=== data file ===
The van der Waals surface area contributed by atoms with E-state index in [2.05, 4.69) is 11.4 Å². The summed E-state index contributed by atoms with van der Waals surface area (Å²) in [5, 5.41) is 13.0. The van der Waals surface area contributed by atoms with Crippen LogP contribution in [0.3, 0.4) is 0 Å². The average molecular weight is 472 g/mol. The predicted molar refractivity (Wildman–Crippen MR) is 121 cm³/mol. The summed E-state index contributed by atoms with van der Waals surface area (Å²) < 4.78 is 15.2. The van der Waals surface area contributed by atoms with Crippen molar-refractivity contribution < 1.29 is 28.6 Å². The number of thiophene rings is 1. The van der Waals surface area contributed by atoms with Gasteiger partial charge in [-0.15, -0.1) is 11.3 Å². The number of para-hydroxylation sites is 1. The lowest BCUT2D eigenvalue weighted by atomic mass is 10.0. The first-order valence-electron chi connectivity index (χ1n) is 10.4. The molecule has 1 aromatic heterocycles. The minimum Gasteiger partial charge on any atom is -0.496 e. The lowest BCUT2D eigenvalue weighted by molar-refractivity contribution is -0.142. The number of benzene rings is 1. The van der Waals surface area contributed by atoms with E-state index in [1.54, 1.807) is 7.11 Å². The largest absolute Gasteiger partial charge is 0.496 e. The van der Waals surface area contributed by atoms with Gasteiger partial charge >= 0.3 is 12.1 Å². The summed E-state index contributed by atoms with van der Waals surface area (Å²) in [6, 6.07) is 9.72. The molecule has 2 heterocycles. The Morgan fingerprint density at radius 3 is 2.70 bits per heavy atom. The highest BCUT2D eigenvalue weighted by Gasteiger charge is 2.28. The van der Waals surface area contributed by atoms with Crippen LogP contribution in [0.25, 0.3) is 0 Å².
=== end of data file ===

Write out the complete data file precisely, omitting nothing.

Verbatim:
The van der Waals surface area contributed by atoms with E-state index in [2.05, 4.69) is 11.4 Å². The summed E-state index contributed by atoms with van der Waals surface area (Å²) in [5, 5.41) is 13.0. The van der Waals surface area contributed by atoms with Crippen LogP contribution in [0.3, 0.4) is 0 Å². The average molecular weight is 472 g/mol. The predicted molar refractivity (Wildman–Crippen MR) is 121 cm³/mol. The summed E-state index contributed by atoms with van der Waals surface area (Å²) < 4.78 is 15.2. The van der Waals surface area contributed by atoms with Crippen molar-refractivity contribution < 1.29 is 28.6 Å². The number of thiophene rings is 1. The van der Waals surface area contributed by atoms with Gasteiger partial charge in [-0.15, -0.1) is 11.3 Å². The number of para-hydroxylation sites is 1. The lowest BCUT2D eigenvalue weighted by atomic mass is 10.0. The first-order valence-electron chi connectivity index (χ1n) is 10.4. The molecule has 1 aromatic heterocycles. The minimum Gasteiger partial charge on any atom is -0.496 e. The lowest BCUT2D eigenvalue weighted by molar-refractivity contribution is -0.142. The number of benzene rings is 1. The van der Waals surface area contributed by atoms with E-state index in [1.54, 1.807) is 7.11 Å². The largest absolute Gasteiger partial charge is 0.496 e. The van der Waals surface area contributed by atoms with Gasteiger partial charge >= 0.3 is 12.1 Å². The summed E-state index contributed by atoms with van der Waals surface area (Å²) in [6, 6.07) is 9.72. The molecule has 2 heterocycles. The Morgan fingerprint density at radius 3 is 2.70 bits per heavy atom. The highest BCUT2D eigenvalue weighted by Gasteiger charge is 2.28. The van der Waals surface area contributed by atoms with Crippen LogP contribution in [0.25, 0.3) is 0 Å².